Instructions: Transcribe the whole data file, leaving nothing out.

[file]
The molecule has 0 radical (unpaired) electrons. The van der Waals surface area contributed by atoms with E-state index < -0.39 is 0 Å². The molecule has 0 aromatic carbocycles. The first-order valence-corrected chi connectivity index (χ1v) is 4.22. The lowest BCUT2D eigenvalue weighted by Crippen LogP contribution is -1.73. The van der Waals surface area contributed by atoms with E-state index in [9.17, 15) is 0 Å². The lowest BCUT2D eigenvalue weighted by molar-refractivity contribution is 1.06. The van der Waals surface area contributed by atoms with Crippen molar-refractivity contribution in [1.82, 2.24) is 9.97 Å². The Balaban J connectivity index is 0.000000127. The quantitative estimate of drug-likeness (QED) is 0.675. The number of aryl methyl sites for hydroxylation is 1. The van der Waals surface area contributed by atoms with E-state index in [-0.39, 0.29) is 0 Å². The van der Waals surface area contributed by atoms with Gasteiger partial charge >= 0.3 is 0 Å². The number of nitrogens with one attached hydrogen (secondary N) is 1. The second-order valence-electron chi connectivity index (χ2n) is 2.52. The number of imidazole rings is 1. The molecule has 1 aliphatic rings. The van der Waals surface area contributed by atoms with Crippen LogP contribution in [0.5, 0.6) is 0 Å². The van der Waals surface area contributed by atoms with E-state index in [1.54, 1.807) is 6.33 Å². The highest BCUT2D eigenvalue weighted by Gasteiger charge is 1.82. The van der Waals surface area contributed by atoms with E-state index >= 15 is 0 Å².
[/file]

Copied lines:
The molecule has 0 radical (unpaired) electrons. The van der Waals surface area contributed by atoms with E-state index < -0.39 is 0 Å². The molecule has 0 aromatic carbocycles. The first-order valence-corrected chi connectivity index (χ1v) is 4.22. The lowest BCUT2D eigenvalue weighted by Crippen LogP contribution is -1.73. The van der Waals surface area contributed by atoms with E-state index in [9.17, 15) is 0 Å². The lowest BCUT2D eigenvalue weighted by molar-refractivity contribution is 1.06. The van der Waals surface area contributed by atoms with Crippen molar-refractivity contribution in [1.82, 2.24) is 9.97 Å². The Balaban J connectivity index is 0.000000127. The quantitative estimate of drug-likeness (QED) is 0.675. The number of aryl methyl sites for hydroxylation is 1. The van der Waals surface area contributed by atoms with E-state index in [-0.39, 0.29) is 0 Å². The van der Waals surface area contributed by atoms with Gasteiger partial charge >= 0.3 is 0 Å². The number of nitrogens with one attached hydrogen (secondary N) is 1. The second-order valence-electron chi connectivity index (χ2n) is 2.52. The number of imidazole rings is 1. The molecule has 1 aliphatic rings. The van der Waals surface area contributed by atoms with Crippen LogP contribution in [0.5, 0.6) is 0 Å². The van der Waals surface area contributed by atoms with E-state index in [1.54, 1.807) is 6.33 Å². The highest BCUT2D eigenvalue weighted by Gasteiger charge is 1.82. The van der Waals surface area contributed by atoms with E-state index >= 15 is 0 Å².